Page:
This Day in Music History
Music Education @ DataDragon.com
Music Education Forums
Maintain Your Forum Information
Bernadette Peters - Broadway's Best
(take a break for a puzzle!)
PMessage: Post Reply (with quote)
Identify yourself and then enter your reply.
You are posting in reply to the thread entitled
'How do you know what key to hit?'
- or -
Post anonymously (no login required)
#beginquote# lol well anyway, about the piano, like I said, just count up or down from C. The white key to the right of C is D, next up is E, then F, G, A, B, and back to C. Now the black keys are sharps and flats. The black key to the immediate right of C is C#, or Db. C# and Db are the same thing. Notes that have 2 names are called enharmonics. You might be wondering when to use what note, but that's when it gets more complicated. When composing music, you have to know what key you are in. When writing accidentals, that's even more tricky, to pick which enharmonic to use. It depends on the notes around it and whatever. About my composing, I have a great deal of knowledge about music theory which is why I'm able to come up with the things I come up with. Some people think that even without the knowledge you can still write good music, which you can to an extent, but you are sure missing out on possibilities to make it so much better, that you don't even know of. Believe me, I've been there. But while knowledge of theory is highly important, so is a creative mind. When everything is all technical and there's no heart or creativity put into it, it's just not that great, in my opinion. Anyway, I'm glad you liked my music :) If you want to keep talking to me, just email me at firstname.lastname@example.org because I don't check out this site really often. And I'll be glad to help you out with all your music questions, that I'm able to help with. #endquote#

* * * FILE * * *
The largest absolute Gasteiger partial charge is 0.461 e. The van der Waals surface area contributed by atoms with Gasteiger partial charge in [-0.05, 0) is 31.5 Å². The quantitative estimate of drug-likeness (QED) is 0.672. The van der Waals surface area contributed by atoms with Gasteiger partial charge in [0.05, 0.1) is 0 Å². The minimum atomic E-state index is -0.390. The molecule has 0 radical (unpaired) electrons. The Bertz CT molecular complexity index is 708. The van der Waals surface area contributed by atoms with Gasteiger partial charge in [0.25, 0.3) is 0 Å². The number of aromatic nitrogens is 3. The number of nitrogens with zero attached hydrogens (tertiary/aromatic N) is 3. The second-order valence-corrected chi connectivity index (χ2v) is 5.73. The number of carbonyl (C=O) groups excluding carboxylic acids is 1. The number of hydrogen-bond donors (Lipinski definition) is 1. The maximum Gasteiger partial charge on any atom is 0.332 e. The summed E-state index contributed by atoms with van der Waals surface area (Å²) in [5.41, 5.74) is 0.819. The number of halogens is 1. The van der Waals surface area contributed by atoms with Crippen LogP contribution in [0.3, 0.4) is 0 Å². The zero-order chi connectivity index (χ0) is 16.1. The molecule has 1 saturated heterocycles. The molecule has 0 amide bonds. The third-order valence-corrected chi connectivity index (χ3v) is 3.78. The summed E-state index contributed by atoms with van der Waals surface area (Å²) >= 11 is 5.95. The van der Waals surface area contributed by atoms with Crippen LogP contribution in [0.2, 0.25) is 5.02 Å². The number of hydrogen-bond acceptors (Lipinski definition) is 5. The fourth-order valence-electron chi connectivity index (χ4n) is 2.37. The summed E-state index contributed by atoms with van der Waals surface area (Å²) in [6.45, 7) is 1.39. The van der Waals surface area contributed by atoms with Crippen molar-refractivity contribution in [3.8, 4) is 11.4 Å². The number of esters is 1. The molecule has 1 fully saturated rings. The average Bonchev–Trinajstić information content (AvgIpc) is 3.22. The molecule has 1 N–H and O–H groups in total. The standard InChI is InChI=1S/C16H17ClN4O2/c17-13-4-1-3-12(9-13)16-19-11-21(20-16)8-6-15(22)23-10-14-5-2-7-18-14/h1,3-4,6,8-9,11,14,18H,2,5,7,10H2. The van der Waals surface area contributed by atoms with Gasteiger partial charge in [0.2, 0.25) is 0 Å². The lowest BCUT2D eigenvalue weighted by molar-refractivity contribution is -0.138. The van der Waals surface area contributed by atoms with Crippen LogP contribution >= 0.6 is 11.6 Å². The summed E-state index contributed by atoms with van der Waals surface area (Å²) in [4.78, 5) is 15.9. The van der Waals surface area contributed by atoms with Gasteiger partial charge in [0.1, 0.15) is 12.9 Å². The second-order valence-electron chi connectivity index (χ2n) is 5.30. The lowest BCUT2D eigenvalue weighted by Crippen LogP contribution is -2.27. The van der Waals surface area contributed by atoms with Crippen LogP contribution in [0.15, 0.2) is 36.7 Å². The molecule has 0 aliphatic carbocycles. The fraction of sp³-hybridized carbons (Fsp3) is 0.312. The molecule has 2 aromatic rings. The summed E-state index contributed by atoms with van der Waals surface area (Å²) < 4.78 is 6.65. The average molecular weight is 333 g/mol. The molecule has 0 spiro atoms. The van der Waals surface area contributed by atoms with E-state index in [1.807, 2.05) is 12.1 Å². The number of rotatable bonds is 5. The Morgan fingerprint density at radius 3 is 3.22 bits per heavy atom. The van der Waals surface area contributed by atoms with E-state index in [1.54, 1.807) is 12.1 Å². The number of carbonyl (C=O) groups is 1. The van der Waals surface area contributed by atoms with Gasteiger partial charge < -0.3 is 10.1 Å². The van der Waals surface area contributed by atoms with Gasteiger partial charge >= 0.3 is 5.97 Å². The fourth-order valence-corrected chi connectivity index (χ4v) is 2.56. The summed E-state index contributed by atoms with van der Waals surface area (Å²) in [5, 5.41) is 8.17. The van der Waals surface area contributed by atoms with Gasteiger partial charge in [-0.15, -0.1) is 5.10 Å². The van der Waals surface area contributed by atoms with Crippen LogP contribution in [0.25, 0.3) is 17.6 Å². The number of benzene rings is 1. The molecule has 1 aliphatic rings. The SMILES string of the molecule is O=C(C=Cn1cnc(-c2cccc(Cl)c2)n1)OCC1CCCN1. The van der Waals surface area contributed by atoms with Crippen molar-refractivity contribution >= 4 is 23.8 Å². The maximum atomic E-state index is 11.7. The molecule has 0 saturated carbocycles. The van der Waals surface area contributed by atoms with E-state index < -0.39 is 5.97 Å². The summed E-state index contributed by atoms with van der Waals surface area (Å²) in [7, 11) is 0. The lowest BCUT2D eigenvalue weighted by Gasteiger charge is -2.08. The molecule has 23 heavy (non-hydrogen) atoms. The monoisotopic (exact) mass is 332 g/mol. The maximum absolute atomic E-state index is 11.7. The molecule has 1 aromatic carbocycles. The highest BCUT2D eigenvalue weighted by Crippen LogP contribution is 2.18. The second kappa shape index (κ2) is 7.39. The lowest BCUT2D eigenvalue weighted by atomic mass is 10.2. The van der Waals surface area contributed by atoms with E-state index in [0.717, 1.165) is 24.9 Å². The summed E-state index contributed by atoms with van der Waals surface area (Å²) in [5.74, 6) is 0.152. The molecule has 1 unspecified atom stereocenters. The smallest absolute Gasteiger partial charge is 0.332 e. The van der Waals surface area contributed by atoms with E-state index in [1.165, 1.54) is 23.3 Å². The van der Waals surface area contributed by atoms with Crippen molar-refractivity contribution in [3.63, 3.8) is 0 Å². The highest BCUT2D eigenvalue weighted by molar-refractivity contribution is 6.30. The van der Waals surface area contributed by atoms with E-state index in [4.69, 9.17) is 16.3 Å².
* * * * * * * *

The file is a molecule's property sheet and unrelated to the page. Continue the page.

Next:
Site Design/Implementation copyright (©) 1999-2003 by
with any news updates or pictures you may have.